Norman Z. McLeod

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Norman Z. McLeod
Norman Z. McLeod.jpg
BornNorman Zenos McLeod
(1898-09-20)September 20, 1898
Grayling, Michigan, US
DiedJanuary 27, 1964(1964-01-27) (aged 65)
Hollywood, California, US
OccupationFilm director, cartoonist, writer
Spouse(s)Evelyn Ward

Norman Zenos McLeod (September 20, 1898 – January 27, 1964) was an American film director, cartoonist, and writer.

McLeod made several successful and influential movies such as Taking A Chance (1928), Monkey Business (1931), Horse Feathers (1932), Alice in Wonderland (1933), Topper (1937), Pennies from Heaven (1936), There Goes My Heart (1938), Merrily We Live (1938), Topper Takes a Trip (1939), Little Men (1940), Panama Hattie (1942), Jackass Mail (1942), and his last, Alias Jesse James (1959). Other memorable films directed by McLeod includes It's a Gift (1934) with W. C. Fields, the Danny Kaye comedy, The Secret Life of Walter Mitty (1947), and The Paleface starring Bob Hope (1948). In his later years, McLeod was recruited by writer Rod Serling to direct silent film comedy legend Buster Keaton in the 1962 Richard Matheson-penned Once Upon a Time episode of Serling's classic CBS Television series The Twilight Zone.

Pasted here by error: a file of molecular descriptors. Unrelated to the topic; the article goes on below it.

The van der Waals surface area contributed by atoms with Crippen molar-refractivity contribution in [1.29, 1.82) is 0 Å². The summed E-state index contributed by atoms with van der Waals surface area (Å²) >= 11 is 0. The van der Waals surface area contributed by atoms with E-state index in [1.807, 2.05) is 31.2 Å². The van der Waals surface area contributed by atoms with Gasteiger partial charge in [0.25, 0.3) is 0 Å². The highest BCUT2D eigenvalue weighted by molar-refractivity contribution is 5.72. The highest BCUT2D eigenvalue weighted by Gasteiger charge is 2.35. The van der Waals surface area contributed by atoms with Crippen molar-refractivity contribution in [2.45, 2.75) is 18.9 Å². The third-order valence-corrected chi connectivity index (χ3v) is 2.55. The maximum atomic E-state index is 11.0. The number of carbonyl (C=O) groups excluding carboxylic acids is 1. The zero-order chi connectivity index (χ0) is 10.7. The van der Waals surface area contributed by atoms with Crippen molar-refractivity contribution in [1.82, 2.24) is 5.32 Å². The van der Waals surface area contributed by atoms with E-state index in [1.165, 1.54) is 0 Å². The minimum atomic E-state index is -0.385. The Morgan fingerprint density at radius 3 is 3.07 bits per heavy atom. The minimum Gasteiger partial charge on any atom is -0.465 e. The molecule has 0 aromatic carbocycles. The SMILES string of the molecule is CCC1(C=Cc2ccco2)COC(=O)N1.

Personal life[edit]

He was educated at the University of Washington and spent two years as a fighter pilot in the Army Air Service in France during World War I. He was married to Evelyn Ward. He died in January 1964.

On February 8, 1960, he received a star on the Hollywood Walk of Fame, for his contributions to the motion pictures industry at 1724 Vine Street.[1][2]

References[edit]

  1. ^ "Norman Z. McLeod | Hollywood Walk of Fame". walkoffame.com. Retrieved 2016-08-19.
  2. ^ "Norman Z. McLeod". latimes.com. Retrieved 2016-08-19.

External links[edit]